Stepping on board, one gets a sense of both space and practicality. The interiors were developed by Nauta Design, the firm made famous for designing the inner sections of a variety of boats, from the world’s largest superyachts to open runabouts. The living areas are sectioned off, creating cosier spaces. Storage areas for everything from dried goods to clothes has been created everywhere.

The light and airy interior belies the serious sense of purpose on the Grand Trawler 62. Moving around the interior and exterior is easy and safe. Grabrails are everywhere, including on the ceiling of the main saloon, while passageways to the flybridge or the bow are wide and feel secure.

Beneteau has sold over 1,300 trawler boats and therefore has the advantage of plenty of client feedback on practical issues. The galley amidships on port side features a handy trash disposal unit that directs odours outside – much appreciated during extended stays onboard. Little things like this can add up to a lot.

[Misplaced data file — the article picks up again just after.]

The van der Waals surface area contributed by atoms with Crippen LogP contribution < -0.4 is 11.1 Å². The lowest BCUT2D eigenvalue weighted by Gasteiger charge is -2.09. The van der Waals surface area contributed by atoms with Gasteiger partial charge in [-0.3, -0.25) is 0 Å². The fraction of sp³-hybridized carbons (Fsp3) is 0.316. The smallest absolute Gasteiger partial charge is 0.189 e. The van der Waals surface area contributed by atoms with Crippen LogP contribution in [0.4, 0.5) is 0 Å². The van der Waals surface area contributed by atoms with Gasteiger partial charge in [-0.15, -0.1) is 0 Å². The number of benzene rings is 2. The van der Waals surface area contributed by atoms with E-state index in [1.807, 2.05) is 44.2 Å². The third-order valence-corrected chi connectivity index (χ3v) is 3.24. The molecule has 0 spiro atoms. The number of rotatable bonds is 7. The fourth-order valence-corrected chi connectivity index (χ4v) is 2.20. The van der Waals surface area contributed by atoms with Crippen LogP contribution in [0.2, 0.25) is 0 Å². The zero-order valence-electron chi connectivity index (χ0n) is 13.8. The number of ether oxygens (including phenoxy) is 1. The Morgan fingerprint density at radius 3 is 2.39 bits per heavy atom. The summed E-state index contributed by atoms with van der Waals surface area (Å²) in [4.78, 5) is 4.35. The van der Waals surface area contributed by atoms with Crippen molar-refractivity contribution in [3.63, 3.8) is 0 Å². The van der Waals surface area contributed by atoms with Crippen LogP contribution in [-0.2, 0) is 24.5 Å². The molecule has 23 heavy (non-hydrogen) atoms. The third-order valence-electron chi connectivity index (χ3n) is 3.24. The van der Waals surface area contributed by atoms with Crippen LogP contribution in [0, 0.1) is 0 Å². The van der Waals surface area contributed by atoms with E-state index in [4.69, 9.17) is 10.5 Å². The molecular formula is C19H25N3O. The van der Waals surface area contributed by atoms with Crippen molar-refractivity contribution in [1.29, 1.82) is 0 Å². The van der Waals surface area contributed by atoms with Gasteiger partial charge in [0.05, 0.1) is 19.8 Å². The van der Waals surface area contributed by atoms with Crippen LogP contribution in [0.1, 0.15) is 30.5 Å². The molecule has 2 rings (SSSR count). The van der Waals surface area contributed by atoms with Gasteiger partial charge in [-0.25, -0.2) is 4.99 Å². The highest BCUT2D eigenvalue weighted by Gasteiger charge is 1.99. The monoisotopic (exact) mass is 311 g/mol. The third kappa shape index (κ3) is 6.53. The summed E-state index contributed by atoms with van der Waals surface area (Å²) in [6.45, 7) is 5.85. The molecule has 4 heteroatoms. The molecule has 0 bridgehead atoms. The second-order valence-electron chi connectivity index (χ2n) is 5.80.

Yann Masselot reckons that the market for trawler style boats, famed for range but not for sleek appearances, is picking up in Asia

Grand Trawler 62 Beneteau

The aft cockpit is well sheltered but has plenty of airflow | Photo: Nicolas Claris

The aft cockpit features the glass rear wall, which permits sightlines from inside the yacht to the stern. This makes the area seem more open and makes it easier on parents watching children play. It also means that instead of crowding the aft deck with forward and rear-facing seating, there is a single table with aft-facing seating.

The main galley is in a forward, port-side area, ahead of the saloon, while an interior dining area has been placed at a settee on the starboard side passage to the helm. The galley feels over-sized, and guests will be pleased with the amount of cold storage. The galley can have a sliding door to access the saloon if more privacy is required.